Day 86 of the disaster in the gulf is starting with another delay.
BP was eager to begin testing the new cap it fitted over the broken well, but the government is saying "not so fast."
Engineers are still waiting to see whether this new cap can stop the gushing oil. Federal officials put the brakes on Tuesday’s critical test before it ever began.
The government’s point man for the spill wants to see more analysis first. He called for the delay after reviewing preliminary data with scientists and BP officials. Experts say going slow makes sense.
"We don't want to get in a hurry because the last time people got in a hurry, it caused the problem,” said Ed Overton, Professor Emeritus of Environmental Sciences at LSU. “That's why we're here – because the drilling folks got in a hurry."
Tara Mergener reports, “But as the crisis drags-on, a new CBS News poll shows more than half of Americans disapprove of how President Obama is handling it. The White House says he’ll make his fifth visit to the Gulf Coast soon.”
It’s not clear how long the cap test will be postponed.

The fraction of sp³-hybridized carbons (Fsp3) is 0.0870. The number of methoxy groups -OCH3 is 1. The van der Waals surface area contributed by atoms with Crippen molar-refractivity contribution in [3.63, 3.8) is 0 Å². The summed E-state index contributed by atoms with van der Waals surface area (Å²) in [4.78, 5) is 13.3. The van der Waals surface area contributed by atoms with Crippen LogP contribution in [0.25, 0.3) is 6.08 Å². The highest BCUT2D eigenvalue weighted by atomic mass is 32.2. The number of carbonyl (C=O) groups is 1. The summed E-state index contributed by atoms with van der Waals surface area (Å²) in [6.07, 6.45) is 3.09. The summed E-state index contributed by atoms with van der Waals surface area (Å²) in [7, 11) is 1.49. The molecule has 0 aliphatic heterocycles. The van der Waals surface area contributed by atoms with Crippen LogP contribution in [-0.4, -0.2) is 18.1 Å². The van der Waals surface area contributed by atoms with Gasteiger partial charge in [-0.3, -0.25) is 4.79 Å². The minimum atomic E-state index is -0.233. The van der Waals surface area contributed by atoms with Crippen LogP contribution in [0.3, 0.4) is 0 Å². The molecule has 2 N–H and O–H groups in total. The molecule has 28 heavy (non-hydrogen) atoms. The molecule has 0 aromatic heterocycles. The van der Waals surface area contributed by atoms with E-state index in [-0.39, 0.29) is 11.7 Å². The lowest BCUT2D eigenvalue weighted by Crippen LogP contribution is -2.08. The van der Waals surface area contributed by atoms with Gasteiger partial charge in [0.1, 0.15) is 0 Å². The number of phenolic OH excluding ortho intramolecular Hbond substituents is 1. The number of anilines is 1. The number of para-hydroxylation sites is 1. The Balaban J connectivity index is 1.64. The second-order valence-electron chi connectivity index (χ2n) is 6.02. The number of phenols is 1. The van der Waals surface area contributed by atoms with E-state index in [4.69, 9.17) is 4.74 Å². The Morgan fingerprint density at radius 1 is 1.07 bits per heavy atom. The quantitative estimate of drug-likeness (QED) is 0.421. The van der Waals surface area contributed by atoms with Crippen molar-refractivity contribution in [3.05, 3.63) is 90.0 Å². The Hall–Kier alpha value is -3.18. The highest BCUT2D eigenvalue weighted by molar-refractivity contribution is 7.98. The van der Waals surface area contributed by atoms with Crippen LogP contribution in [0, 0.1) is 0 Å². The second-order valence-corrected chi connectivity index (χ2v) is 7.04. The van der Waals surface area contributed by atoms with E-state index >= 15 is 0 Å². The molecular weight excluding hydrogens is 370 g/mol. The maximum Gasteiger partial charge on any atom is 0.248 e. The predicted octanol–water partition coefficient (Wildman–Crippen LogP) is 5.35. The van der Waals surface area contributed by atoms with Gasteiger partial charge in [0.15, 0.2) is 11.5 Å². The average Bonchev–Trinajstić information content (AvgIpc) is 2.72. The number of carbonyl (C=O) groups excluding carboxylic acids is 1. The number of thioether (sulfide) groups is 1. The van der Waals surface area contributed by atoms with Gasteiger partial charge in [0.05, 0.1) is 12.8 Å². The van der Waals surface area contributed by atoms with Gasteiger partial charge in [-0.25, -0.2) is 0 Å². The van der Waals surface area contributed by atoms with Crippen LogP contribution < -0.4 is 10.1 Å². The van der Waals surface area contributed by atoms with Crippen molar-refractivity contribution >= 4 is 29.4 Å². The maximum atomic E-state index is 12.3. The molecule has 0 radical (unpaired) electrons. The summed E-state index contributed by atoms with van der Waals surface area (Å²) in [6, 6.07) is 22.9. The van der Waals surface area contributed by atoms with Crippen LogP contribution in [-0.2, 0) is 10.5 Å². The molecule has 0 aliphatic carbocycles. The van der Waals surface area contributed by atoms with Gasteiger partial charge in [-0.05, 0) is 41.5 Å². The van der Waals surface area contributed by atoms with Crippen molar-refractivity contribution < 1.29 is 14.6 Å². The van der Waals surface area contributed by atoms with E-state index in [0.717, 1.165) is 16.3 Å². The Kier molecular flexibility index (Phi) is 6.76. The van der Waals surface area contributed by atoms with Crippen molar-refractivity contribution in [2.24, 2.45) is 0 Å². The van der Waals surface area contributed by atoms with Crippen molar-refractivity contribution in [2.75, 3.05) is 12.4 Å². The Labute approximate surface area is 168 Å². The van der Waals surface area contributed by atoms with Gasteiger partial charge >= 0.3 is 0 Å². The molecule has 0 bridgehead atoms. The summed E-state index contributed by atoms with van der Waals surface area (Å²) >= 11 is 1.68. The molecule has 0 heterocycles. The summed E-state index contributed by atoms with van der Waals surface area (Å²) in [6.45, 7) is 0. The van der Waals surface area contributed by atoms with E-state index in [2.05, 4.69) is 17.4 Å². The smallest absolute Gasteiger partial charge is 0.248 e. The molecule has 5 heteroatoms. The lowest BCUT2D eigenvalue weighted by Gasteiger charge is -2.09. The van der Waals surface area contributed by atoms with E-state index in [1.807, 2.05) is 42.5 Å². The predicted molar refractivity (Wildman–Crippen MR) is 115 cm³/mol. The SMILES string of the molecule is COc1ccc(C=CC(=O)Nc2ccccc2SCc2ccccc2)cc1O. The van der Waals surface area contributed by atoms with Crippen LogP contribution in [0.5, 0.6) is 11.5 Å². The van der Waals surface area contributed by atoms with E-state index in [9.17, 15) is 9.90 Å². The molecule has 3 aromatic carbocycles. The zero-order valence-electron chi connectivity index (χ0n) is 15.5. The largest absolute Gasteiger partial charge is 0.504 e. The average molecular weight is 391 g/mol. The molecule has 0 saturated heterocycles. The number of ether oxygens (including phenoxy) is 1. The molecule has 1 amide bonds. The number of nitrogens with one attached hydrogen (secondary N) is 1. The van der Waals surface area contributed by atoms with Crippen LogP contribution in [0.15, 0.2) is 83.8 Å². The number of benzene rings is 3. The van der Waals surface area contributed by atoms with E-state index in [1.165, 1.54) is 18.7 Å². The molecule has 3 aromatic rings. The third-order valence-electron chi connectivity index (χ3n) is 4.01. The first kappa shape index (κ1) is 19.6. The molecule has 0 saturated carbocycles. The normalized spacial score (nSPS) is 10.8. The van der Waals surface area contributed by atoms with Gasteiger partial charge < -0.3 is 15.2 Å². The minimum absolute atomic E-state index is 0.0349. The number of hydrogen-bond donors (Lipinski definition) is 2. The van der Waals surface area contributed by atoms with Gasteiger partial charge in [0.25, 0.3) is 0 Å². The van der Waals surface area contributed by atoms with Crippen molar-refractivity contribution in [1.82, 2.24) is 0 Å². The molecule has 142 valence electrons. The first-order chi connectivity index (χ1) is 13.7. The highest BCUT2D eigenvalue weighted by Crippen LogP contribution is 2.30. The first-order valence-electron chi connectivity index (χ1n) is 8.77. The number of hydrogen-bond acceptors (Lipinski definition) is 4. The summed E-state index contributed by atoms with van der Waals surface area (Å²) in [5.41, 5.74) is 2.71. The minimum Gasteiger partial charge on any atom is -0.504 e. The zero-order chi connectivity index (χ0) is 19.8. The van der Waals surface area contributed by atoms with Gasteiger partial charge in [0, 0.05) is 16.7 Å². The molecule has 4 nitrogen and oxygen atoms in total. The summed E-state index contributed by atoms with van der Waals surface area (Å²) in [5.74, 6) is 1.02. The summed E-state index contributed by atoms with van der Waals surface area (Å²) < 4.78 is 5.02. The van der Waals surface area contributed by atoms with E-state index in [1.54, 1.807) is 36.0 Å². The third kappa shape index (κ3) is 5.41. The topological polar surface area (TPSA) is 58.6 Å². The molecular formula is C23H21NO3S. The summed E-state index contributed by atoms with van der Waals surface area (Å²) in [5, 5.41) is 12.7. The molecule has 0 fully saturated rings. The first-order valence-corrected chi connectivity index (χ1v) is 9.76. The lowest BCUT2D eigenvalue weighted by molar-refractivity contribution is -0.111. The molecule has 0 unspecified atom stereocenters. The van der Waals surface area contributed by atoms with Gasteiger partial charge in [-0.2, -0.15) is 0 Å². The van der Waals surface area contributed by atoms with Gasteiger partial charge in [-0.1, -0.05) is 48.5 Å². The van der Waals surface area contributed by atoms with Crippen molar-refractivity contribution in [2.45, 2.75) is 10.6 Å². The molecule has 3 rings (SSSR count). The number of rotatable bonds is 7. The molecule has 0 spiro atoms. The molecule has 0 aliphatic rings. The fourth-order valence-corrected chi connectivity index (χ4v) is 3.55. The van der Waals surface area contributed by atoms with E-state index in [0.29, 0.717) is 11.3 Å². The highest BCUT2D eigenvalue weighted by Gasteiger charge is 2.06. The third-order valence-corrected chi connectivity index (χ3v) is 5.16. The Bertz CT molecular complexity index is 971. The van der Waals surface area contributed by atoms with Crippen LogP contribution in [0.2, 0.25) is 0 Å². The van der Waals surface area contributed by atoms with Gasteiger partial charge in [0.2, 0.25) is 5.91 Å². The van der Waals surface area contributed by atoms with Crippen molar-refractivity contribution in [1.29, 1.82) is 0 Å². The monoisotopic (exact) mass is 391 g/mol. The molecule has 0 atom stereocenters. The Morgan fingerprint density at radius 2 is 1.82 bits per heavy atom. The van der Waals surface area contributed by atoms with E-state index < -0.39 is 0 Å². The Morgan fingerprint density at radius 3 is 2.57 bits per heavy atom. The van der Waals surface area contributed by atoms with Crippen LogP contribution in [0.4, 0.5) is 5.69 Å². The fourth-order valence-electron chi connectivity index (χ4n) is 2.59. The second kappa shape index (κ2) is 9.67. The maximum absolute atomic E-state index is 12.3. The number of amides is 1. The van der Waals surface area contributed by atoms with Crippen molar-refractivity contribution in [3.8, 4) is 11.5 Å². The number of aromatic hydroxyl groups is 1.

When BP gets the go-ahead, engineers will close two valves to trap most of the leak. Then a robotic submarine will gradually shut a third valve called the choke line while sensors measure the well’s pressure.
“While it may be counterintuitive to some, in this exercise high pressure is good,” said Adm. Thad Allen, national incident commander.
High pressure means the well is holding up and the cap can shut off the leak. Low pressure means oil may be escaping from somewhere else, and BP will need to keep containment ships hooked up to suck the oil to the surface.
Relief wells are still BP’s permanent fix. The company temporarily halted operations on its second relief well so it wouldn’t interfere with the first one, which is close to intercepting the broken well.